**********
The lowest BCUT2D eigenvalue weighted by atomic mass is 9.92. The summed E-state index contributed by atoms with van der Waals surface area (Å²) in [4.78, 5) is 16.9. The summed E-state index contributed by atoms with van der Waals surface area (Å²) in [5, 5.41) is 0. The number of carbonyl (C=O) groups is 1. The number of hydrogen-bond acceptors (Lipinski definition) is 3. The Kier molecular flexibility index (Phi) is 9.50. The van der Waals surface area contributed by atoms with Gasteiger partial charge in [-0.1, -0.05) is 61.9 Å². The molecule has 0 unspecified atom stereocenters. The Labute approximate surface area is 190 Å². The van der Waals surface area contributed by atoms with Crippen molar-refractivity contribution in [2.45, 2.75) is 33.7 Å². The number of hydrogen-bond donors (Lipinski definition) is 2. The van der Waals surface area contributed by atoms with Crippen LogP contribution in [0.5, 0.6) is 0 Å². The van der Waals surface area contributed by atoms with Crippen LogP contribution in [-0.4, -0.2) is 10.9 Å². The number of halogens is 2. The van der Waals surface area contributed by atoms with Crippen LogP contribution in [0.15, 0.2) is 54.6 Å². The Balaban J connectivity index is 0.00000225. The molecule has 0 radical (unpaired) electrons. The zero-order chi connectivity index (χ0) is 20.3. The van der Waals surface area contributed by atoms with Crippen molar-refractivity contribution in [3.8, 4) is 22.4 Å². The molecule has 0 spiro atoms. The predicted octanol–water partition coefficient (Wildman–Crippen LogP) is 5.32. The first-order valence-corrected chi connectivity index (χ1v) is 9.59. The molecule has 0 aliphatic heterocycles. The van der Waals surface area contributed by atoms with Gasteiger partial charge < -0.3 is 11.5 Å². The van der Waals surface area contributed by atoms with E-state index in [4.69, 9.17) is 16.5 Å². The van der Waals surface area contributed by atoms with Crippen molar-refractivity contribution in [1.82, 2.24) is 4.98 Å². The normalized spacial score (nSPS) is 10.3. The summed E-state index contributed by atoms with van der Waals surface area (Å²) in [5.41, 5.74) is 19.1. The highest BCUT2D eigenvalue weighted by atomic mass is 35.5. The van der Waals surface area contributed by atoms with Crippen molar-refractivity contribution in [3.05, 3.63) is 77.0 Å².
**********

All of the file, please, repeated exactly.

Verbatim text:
The lowest BCUT2D eigenvalue weighted by atomic mass is 9.92. The summed E-state index contributed by atoms with van der Waals surface area (Å²) in [4.78, 5) is 16.9. The summed E-state index contributed by atoms with van der Waals surface area (Å²) in [5, 5.41) is 0. The number of carbonyl (C=O) groups is 1. The number of hydrogen-bond acceptors (Lipinski definition) is 3. The Kier molecular flexibility index (Phi) is 9.50. The van der Waals surface area contributed by atoms with Gasteiger partial charge in [-0.1, -0.05) is 61.9 Å². The molecule has 0 unspecified atom stereocenters. The Labute approximate surface area is 190 Å². The van der Waals surface area contributed by atoms with Crippen molar-refractivity contribution in [2.45, 2.75) is 33.7 Å². The number of hydrogen-bond donors (Lipinski definition) is 2. The van der Waals surface area contributed by atoms with Crippen LogP contribution in [0.5, 0.6) is 0 Å². The van der Waals surface area contributed by atoms with Crippen LogP contribution in [-0.4, -0.2) is 10.9 Å². The number of halogens is 2. The van der Waals surface area contributed by atoms with Crippen LogP contribution in [0.15, 0.2) is 54.6 Å². The Balaban J connectivity index is 0.00000225. The molecule has 0 radical (unpaired) electrons. The zero-order chi connectivity index (χ0) is 20.3. The van der Waals surface area contributed by atoms with Crippen molar-refractivity contribution in [3.8, 4) is 22.4 Å². The molecule has 0 spiro atoms. The predicted octanol–water partition coefficient (Wildman–Crippen LogP) is 5.32. The first-order valence-corrected chi connectivity index (χ1v) is 9.59. The molecule has 0 aliphatic heterocycles. The van der Waals surface area contributed by atoms with Gasteiger partial charge < -0.3 is 11.5 Å². The van der Waals surface area contributed by atoms with E-state index in [4.69, 9.17) is 16.5 Å². The van der Waals surface area contributed by atoms with Crippen molar-refractivity contribution in [1.82, 2.24) is 4.98 Å². The normalized spacial score (nSPS) is 10.3. The summed E-state index contributed by atoms with van der Waals surface area (Å²) in [5.41, 5.74) is 19.1. The highest BCUT2D eigenvalue weighted by atomic mass is 35.5. The van der Waals surface area contributed by atoms with Crippen molar-refractivity contribution in [3.05, 3.63) is 77.0 Å².